McCain Adviser: Obama Burdened By Campaign Pledge On Health Care

07/03/2009 05:12 am ET | Updated May 25, 2011

An ongoing lobby effort to get the White House to fund health care reform by ending the tax breaks for employers who provide coverage to their workers is not making any progress within the Obama administration.

The officials who have made the strongest case for this policy change say the reluctance is an unfortunate product of impossible-to-break campaign promises.

At a health care forum at the Brookings Institute on Tuesday, Chair of the Council of Economic Advisors Christina Romer said that Obama remains firmly opposed to ending the employer-based tax benefits despite pleas from Republicans and moderate Democrats.

"What the president has said -- and Doug is infinitely familiar with this -- during the campaign was that he was not in favor of getting rid of the exclusion," said Romer. "So he has certainly had very strong feelings about that. Given where Senator (Max) Baucus is, we are working with him, but certainly there has been no change in our position."

The "Doug," in this instance, was Douglas Holtz-Eakin, the chief economic adviser to John McCain's presidential campaign and a prominent proponent of ending the tax break for employer coverage. He too was at the Brookings forum, and when asked afterwards to assess the state of play on this contentious reform measure, he theorized that Obama's hands were politically tied.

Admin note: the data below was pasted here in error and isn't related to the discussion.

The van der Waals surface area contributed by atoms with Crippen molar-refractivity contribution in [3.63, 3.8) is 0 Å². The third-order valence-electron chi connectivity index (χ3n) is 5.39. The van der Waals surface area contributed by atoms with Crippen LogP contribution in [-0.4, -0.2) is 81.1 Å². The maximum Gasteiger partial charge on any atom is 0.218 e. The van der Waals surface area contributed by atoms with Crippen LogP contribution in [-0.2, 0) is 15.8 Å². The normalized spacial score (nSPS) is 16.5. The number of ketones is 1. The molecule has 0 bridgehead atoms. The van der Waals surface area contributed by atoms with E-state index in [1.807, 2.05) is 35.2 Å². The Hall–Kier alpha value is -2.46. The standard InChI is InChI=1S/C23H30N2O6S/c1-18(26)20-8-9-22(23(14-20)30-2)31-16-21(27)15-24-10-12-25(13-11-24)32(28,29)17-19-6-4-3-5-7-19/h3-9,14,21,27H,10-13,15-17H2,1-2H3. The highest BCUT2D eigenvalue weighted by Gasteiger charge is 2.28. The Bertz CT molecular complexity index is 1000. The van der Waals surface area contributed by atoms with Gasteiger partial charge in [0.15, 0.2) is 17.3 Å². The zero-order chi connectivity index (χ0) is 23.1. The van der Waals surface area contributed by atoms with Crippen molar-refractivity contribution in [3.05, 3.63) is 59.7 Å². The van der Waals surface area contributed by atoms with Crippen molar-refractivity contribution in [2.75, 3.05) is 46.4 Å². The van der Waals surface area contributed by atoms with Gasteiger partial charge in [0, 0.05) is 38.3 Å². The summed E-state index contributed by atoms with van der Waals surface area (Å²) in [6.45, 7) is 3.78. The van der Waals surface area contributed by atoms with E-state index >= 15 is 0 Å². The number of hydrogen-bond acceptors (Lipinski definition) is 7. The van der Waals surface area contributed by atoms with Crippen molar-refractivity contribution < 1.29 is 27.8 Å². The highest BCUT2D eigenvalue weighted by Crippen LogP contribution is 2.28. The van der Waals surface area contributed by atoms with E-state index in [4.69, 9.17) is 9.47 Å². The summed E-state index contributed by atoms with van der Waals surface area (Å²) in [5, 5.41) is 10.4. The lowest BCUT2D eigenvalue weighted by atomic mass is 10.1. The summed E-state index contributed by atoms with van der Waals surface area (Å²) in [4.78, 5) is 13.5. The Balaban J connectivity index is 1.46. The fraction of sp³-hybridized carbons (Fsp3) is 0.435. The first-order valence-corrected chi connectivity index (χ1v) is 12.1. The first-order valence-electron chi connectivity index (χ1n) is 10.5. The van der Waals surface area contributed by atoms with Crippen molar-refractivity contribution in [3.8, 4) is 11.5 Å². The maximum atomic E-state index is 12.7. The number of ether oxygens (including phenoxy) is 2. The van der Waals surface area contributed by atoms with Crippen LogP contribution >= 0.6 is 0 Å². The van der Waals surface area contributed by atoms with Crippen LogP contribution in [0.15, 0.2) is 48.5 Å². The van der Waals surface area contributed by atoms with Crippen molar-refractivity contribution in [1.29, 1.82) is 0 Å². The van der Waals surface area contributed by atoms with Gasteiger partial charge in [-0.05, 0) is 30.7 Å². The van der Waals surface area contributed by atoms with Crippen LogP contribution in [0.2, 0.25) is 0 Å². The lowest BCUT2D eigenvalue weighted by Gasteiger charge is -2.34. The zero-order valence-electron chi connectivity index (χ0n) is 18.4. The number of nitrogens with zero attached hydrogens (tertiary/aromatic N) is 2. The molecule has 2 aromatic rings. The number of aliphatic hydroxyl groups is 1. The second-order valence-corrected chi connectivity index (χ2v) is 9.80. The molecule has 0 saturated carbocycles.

"Look," he said, "governing is harder than campaigning, let's just stipulate. It would have been for anyone. But until they see a bill that makes it worth it to cross that campaign pledge they won't do it."

"When you talk about inefficiencies, part of the inefficiencies are at the consumer level where they have to choose how to spend their money," Holtz-Eakin said. "And if you subsidize something in an open-ended way to the richest Americans you get inefficiency. So it's a good policy to level the playing field. Our policy was not just taxing but also offering a tax credit. We thought of it as using a traditional subsidy to private insurance in a more efficient way. I still think it's a great idea."

So too does Sen. Baucus who, as chairman of the Senate Finance Committee, has great sway over the actual policy components of health care legislation. The Montana Democrat pressed Obama during a meeting on Tuesday to consider ending the tax break as a means of paying for the cost-heavy reform effort. But, as Romer noted, Baucus' pitch was met by opposition.

"We certainly have other ideas that we have put into the budget, as to how we will raise revenue," Romer said.

Suggest a correction